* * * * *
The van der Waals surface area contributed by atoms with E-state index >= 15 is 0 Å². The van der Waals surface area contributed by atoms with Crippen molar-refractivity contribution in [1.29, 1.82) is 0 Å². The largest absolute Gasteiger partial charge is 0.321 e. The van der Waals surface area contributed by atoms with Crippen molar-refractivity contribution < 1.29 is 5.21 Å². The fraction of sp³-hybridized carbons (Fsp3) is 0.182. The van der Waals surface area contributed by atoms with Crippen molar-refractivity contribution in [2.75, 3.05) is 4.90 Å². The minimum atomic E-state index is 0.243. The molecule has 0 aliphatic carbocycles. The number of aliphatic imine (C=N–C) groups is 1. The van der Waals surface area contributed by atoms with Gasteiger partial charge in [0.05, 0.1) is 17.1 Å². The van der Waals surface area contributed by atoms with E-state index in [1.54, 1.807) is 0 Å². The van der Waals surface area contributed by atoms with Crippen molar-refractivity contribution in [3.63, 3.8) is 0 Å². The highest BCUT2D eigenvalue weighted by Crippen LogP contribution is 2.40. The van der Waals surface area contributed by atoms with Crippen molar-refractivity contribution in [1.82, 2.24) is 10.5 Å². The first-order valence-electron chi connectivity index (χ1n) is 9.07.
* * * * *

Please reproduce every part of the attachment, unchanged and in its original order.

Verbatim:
The van der Waals surface area contributed by atoms with E-state index >= 15 is 0 Å². The van der Waals surface area contributed by atoms with Crippen molar-refractivity contribution in [1.29, 1.82) is 0 Å². The largest absolute Gasteiger partial charge is 0.321 e. The van der Waals surface area contributed by atoms with Crippen molar-refractivity contribution < 1.29 is 5.21 Å². The fraction of sp³-hybridized carbons (Fsp3) is 0.182. The van der Waals surface area contributed by atoms with Crippen molar-refractivity contribution in [2.75, 3.05) is 4.90 Å². The minimum atomic E-state index is 0.243. The molecule has 0 aliphatic carbocycles. The number of aliphatic imine (C=N–C) groups is 1. The van der Waals surface area contributed by atoms with Gasteiger partial charge in [0.05, 0.1) is 17.1 Å². The van der Waals surface area contributed by atoms with E-state index in [1.54, 1.807) is 0 Å². The van der Waals surface area contributed by atoms with Crippen molar-refractivity contribution in [3.63, 3.8) is 0 Å². The highest BCUT2D eigenvalue weighted by Crippen LogP contribution is 2.40. The van der Waals surface area contributed by atoms with Crippen molar-refractivity contribution in [1.82, 2.24) is 10.5 Å². The first-order valence-electron chi connectivity index (χ1n) is 9.07.